The Fear of Heaven in Private and in Public
One mitzvah given to us in Parsha Mishpatim (which is filled with mitzvot) is the prohibition against mixing meat and milk. The Torah states, “You shall not seethe a kid in its mother’s milk” (Exodus 23:19). This mitzvah is given three times in the Torah, from which the Sages derived that “one is a prohibition against eating, one a prohibition against benefit [in general], and one a prohibition against seething” (Kiddushin 57b).
We may therefore ask the question: Why did the Holy One, blessed be He, forbid the Children of Israel from eating meat with milk? What is the reason behind this prohibition? What does meat represent, and what does milk represent, such that it is forbidden for them to come into contact with one another?
The Sages recount that the nations of the world will approach Hashem in the future and ask for a reward (Avodah Zarah 2a). He will say to them, “Let us consider the happenings of old…there are seven commandments which you did accept. Did you observe them?” (ibid. 2b). The nations will reply, “Offer us the Torah anew and we shall obey it” (ibid. 3a). What will Hashem do? He will give them the mitzvah of Sukkah, but at the same time “the Holy One, blessed be He, will cause the sun to blaze forth over them as at the summer solstice, and each of them will trample down his sukkah and go away” (ibid.). This is difficult to understand. If Hashem Himself will prevent them from accomplishing the mitzvah of Sukkah, how can they be blamed?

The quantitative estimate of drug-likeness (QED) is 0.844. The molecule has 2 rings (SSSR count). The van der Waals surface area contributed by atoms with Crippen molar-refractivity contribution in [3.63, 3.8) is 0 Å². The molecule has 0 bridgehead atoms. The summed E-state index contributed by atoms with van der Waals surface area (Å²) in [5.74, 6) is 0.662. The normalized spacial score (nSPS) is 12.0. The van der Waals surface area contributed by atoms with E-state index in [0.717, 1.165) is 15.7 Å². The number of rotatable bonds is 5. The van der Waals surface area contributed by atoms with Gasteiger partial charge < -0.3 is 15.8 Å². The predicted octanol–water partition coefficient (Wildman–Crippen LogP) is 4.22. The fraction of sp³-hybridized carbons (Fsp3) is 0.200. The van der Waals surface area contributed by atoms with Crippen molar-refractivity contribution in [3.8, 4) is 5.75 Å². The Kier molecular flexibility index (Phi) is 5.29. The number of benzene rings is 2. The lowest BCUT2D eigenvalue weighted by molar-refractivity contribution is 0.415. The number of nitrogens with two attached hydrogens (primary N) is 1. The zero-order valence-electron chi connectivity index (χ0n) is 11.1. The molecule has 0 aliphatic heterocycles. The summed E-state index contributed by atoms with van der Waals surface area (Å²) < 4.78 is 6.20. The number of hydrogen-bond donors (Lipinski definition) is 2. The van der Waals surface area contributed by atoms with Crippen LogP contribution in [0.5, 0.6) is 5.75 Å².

As we know, the mitzvah of Sukkah is one in which a person must participate with his entire body, meaning that he cannot perform it partially. He must carry it out with his entire body. This teaches us a lesson for all the mitzvot, namely that a person must perform them with all his 248 members and 365 sinews. Furthermore, he must accomplish the mitzvot even when they are difficult, when he has many reasons to think that he is exempt.